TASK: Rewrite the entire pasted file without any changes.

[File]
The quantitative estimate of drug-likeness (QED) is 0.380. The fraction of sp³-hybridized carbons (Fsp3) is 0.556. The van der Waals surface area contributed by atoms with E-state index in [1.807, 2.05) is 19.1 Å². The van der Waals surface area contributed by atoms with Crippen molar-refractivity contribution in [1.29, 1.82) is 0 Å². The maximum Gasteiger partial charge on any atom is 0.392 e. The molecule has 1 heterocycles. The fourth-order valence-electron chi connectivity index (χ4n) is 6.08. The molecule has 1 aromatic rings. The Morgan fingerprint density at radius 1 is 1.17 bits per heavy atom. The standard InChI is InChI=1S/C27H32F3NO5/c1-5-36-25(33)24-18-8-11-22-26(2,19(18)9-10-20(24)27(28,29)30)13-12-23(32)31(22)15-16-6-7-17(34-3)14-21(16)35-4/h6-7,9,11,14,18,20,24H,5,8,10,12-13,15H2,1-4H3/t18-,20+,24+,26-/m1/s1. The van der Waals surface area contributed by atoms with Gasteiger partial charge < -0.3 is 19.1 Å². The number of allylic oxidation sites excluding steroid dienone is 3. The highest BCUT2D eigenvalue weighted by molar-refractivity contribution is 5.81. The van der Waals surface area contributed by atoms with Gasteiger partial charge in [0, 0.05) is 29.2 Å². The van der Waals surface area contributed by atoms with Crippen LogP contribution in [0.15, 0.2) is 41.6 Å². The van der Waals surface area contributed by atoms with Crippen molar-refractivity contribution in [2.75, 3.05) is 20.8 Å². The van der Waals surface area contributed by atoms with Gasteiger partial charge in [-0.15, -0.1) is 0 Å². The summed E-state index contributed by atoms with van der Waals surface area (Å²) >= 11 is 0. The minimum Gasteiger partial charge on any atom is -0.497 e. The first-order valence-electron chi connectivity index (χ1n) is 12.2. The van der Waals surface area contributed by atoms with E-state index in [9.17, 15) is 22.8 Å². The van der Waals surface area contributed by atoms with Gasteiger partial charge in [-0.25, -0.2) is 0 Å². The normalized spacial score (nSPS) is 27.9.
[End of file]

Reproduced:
The quantitative estimate of drug-likeness (QED) is 0.380. The fraction of sp³-hybridized carbons (Fsp3) is 0.556. The van der Waals surface area contributed by atoms with E-state index in [1.807, 2.05) is 19.1 Å². The van der Waals surface area contributed by atoms with Crippen molar-refractivity contribution in [1.29, 1.82) is 0 Å². The maximum Gasteiger partial charge on any atom is 0.392 e. The molecule has 1 heterocycles. The fourth-order valence-electron chi connectivity index (χ4n) is 6.08. The molecule has 1 aromatic rings. The Morgan fingerprint density at radius 1 is 1.17 bits per heavy atom. The standard InChI is InChI=1S/C27H32F3NO5/c1-5-36-25(33)24-18-8-11-22-26(2,19(18)9-10-20(24)27(28,29)30)13-12-23(32)31(22)15-16-6-7-17(34-3)14-21(16)35-4/h6-7,9,11,14,18,20,24H,5,8,10,12-13,15H2,1-4H3/t18-,20+,24+,26-/m1/s1. The van der Waals surface area contributed by atoms with Gasteiger partial charge < -0.3 is 19.1 Å². The number of allylic oxidation sites excluding steroid dienone is 3. The highest BCUT2D eigenvalue weighted by molar-refractivity contribution is 5.81. The van der Waals surface area contributed by atoms with Gasteiger partial charge in [0, 0.05) is 29.2 Å². The van der Waals surface area contributed by atoms with Crippen LogP contribution in [0.15, 0.2) is 41.6 Å². The van der Waals surface area contributed by atoms with Crippen molar-refractivity contribution in [2.75, 3.05) is 20.8 Å². The van der Waals surface area contributed by atoms with Gasteiger partial charge in [-0.15, -0.1) is 0 Å². The summed E-state index contributed by atoms with van der Waals surface area (Å²) >= 11 is 0. The minimum Gasteiger partial charge on any atom is -0.497 e. The first-order valence-electron chi connectivity index (χ1n) is 12.2. The van der Waals surface area contributed by atoms with E-state index in [9.17, 15) is 22.8 Å². The van der Waals surface area contributed by atoms with Gasteiger partial charge in [-0.25, -0.2) is 0 Å². The normalized spacial score (nSPS) is 27.9.